Remarks at a UN Security Council Briefing on Bosnia and Herzegovina

Ambassador Richard Mills
Deputy U.S. Representative to the United Nations
New York, New York
June 29, 2021


Thank you, Mr. President. Thank you, Mr. Lecoq, for your briefing – especially on such short notice.

Bosnia and Herzegovina is currently at peace, but its stability cannot be taken for granted. The country has yet to realize its full potential – and as we’ve heard from Mr. Lecoq – especially in strengthening its economy, rule of law, democratic institutions. The Office of the High Representative plays an essential role in monitoring and supporting the implementation of the civilian aspects of the Dayton Accords, and the Office has been critical to the stability we’ve seen over the last 25 years. The Office is needed to guide Bosnia and Herzegovina toward its own self-identified goals. A secure, stable, forward-looking Bosnia and Herzegovina undergoing continued work towards unity and reconciliation is in the best interests of the citizens of that country, as well as the international community.

As the Peace Implementation Council Steering Board established and many of the Council members before me have affirmed, Bosnia and Herzegovina must meet specific criteria – the 5+2 Agenda – in order to graduate from international supervision. And I note, in that regard, that Russia agreed to this Agenda in 2008. In contradiction to the 5+2 Agenda it has previously supported, Russia now appears to maintain that the Office of the High Representative should be closed. Russia’s opposition to the new High Representative is not based in law, but it is because Moscow does not agree with the appointment of a new High Representative as a matter of principle. So, let’s be clear on why we are here today: Russia seeks the immediate closure of the Office and is using some spurious legal arguments to advance that goal.

On May 27, the Peace Implementation Council appointed Christian Schmidt as the next High Representative in Bosnia and Herzegovina. With the sole exception of Russia, all Steering Board members – Canada, France, Germany, the European Union, the Organization of the Islamic Conference represented by Turkey, the United States, Japan – agreed to his appointment. Decisions of the Peace Implementation Council Steering Board do not require unanimity. Based on the Conclusions of the 1996 Peace Implementation Conference, there is no determinative role for the UN Security Council in the appointment process. There is no requirement that the Security Council take action to confirm Mr. Schmidt’s designation. High Representative-Designate Schmidt has the support of the Peace Implementation Committee Steering Board, barring only Russia. Therefore, his appointment as High Representative is a closed matter.

The United States opposes any effort to negotiate a change to the 5+2 Agenda or a timeline for the closure of the Office of the High Representative. Among the conditions of the Agenda include urgent reforms for a stable Bosnia and Herzegovina. And as was made abundantly clear to this Council from the briefers that Russia itself selected for the informal Arria-formula discussion last November to commemorate the 25th anniversary of Dayton, nationalistic rhetoric continues to divide the country and inhibit real progress on reform. The United States remains committed to the principles of the Dayton Peace Accords. There is no future for either of the entities outside of Bosnia and Herzegovina. “Peaceful dissolution” is not an option. The redrawing of borders in the Western Balkans is not on the table.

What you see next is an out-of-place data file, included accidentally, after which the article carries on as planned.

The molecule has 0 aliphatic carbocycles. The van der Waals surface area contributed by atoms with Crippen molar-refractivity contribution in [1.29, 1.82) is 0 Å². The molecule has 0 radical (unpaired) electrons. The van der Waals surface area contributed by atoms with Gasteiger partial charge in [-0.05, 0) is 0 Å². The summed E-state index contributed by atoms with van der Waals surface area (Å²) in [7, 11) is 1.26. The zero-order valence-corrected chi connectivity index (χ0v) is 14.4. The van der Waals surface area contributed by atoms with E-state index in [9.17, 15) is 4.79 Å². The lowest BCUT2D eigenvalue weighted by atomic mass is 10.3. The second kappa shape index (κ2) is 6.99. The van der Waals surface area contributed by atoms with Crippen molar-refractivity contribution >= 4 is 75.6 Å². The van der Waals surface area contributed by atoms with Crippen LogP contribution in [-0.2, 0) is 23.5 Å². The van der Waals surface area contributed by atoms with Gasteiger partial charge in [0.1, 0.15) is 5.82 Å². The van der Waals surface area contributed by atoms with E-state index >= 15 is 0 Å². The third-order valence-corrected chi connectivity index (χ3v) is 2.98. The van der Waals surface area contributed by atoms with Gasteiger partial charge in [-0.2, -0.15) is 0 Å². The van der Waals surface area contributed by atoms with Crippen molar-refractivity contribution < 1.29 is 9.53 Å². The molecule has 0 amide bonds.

Let me respond – if I may – to some of the earlier remarks from other delegations. The United States’ view is no one is trying to undermine the Council’s authority or to circumvent its procedures here. We welcome the Council’s support for the High Representative, and we look forward to a productive relationship – we hope – between the High Representative and the Council. However, the Peace Implementation Council Steering Board appoints the High Representatives, not the Security Council. The letter from Representative Inzko has now been shared with the Council. In the past, as some have indicated, there may have been consensus – there was consensus in the Security Council – on the appointment of the High Representative, and the Security Council chose to explicitly welcome and support the appointment. However, this was not required.

Let me end, Mr. President, by saying the United States affirms our unwavering support for a Bosnia and Herzegovina that is democratic, multi-ethnic, sovereign, and for an independent state with unquestioned territorial integrity, destined for fuller integration into the Euro-Atlantic community.

Thank you.